“The second child did not come out, so the mother tried to pull her baby out, but she couldn’t make it.”
Meanwhile, Elinaus Tabuni, a member of the health care team of Papua Province in Mbua Sub-district, Nduga Regency, confirmed the incident that occurred on 2 January 2019.
“This woman just arrived from the forest and gave birth. She had only a child who died with her during the delivery,” he said.
Further, the congregation of Imanuel Church of Mbua takes care of the funeral of Selfina Lokbere and her child, while the medical team checked the rest of her family. It turns out that she has other six children who are still alive. They are Esok Umangge (7), Londice Umangge (8), Ason Umangge (9), Jemison Umangge (3), and the twins Rinthi dan Rentha (2,6). Currently, the twins of the late Selfina Lokbere, Rinthi and Rentha then raised by Gelipa Tabuni, their mother’s relative.
In the meantime, locals said the cause of her death is because she didn’t eat and drink well while in the refugee camp, whereas the medical team thought it’s possibly because of her giving birth too often.
Meanwhile, related to Nduga refugees, the Secretary of Youth Church Solidarity Alfonsa Wayap said three children were reported dead in refugee camp due to malnutrition. The children Ubugina Unue (2), Bugun Unue (1) and Raina Kogoya (5) died in Yal Sub-district.
The local also said there are ten pregnant women among them. “Some already give births while some are waiting for the due date.” (*)
Reporter: Benny Mawel
Editor: Pipit Maizier
Budget regulation causes delay on Papuan scholarship scheme
Jayapura, Jubi – Anthony Mirin, the Head of Papua Human Resources Development Department of Special Autonomy Bureau of Papua Provincial Secretariat, finally responded to the rumours of deportation of several Papuan students from the United States.
“I already made sure no one deported. There are those who deliberately take advantage of this issue. The world ‘deportation’ is exaggerating,” said Mirin in a release on Saturday (5/1/2019).
Earlier seven Papuan students studying at George Mason University in Virginia, USA reportedly would be deported due to the late payment of their tuition fee of 2019 by the provincial government of Papua. It also said that the government still not pay some allowances including the housing cost for 2019, health insurance funds for 2018 and 2019 and living cost from October to December 2018.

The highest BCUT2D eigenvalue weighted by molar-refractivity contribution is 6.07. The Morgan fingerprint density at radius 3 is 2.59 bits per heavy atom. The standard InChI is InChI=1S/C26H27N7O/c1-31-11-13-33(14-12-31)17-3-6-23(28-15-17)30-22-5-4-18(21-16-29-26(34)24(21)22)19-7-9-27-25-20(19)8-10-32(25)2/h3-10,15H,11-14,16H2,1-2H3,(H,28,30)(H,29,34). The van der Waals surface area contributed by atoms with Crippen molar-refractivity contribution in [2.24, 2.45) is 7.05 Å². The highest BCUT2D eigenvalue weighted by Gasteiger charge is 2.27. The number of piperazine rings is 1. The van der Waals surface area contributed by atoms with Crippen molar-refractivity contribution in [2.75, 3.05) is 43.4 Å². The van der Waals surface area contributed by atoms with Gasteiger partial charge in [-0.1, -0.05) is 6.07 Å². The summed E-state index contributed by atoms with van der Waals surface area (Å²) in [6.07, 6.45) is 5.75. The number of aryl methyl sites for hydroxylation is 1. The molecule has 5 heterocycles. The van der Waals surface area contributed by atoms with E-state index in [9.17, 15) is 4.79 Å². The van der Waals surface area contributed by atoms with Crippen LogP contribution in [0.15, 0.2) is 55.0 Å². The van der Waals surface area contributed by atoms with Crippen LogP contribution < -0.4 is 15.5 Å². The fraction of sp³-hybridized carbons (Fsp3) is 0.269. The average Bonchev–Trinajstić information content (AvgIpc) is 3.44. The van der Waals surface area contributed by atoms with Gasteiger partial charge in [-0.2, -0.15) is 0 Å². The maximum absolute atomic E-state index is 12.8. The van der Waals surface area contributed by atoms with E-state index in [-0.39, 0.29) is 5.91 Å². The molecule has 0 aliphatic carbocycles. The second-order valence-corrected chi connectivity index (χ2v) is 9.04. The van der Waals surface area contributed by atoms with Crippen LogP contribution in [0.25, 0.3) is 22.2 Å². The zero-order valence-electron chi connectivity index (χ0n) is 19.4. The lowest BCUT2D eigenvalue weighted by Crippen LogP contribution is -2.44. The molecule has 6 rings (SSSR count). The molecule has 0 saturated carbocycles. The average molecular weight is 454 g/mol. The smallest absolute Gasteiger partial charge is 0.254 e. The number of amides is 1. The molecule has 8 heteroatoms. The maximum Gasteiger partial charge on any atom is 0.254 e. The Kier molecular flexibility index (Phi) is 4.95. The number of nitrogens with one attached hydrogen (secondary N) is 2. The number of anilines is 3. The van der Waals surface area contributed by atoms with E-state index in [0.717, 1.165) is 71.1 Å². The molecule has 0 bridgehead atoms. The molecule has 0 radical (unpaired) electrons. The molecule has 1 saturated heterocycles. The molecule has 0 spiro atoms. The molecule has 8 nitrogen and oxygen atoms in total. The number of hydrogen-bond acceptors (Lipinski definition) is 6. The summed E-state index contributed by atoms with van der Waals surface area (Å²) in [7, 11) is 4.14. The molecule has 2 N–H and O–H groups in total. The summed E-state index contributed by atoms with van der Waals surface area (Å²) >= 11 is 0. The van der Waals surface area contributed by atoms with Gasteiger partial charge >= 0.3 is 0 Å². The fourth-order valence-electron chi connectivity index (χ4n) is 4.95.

Regarding the financial allowances, Mirin said the government already transferred the latest living cost allowance for the students in 2018. “Meanwhile, the living cost allowance from January to April 2019 will process on Monday due to the public holidays. People return to the office after Christmas and New Year break,” he said.
He also suggested the students to not worry about the tuition fees because the provincial government has managed it. To avoid misunderstanding, he encouraged the students who have not received clear information about this to further communicate with the bureau.
However, he said he much appreciated all feedbacks, but asked people to take away their negative thoughts and work together to improve Papua and Indonesia.
“Since 2017, we started with new management by building and improving the scholarships management system as well as the distribution of living cost or stipend for students. We then decided not to involve the third parties or agents or consultants as before. We removed that part by issuing an official letter. Soon the Special Autonomy Bureau tackled this program directly so that we can identify many problems faced by the students who are studying in country or abroad,” he explained.
Currently, the Special Autonomy Bureau has developed a student database system and improved the payment system to ensure the distribution of payment run correctly. However, he said their current problem is the budget regulation which not allowed them to use the budget from the end year, while the budget for the beginning year is not available yet.
As a solution, Mirin said he had conveyed this issue to the governor so that they can discuss it and establish a Special Governor Regulation on the budget for the end and beginning of the year to finance the overseas student fees.
“Because without a clear regulation, this incident will keep happening from time to time, no matter who the governor or the bureau head is,” he said.
Previously, a Facebook account posted a letter to the Chairman of Papua Parliament Yunus Wonda sent by a parent of Papuan students studying in the United States. In his letter, the parent stated that until the second week of January 2019, the provincial government of Papua did not fulfil their obligation to seven Papuan students, namely Yvette Helene Papare, Lucia Deda, Kezia Nunaki, Ade Olua, Evelien Hamadi, Julio Kbarek, and Prishella Pandori. They are reported to be deported by the United States government.
“Currently they (the students) are very anxious about their situation and plan to fly to Washington D.C. to find the Indonesian Embassy to submit their complaints and try to figure out the solution,” said the parent Yves Pierre Papare. (*)
Reporter: Yance Wenda
Editor: Pipit Maizier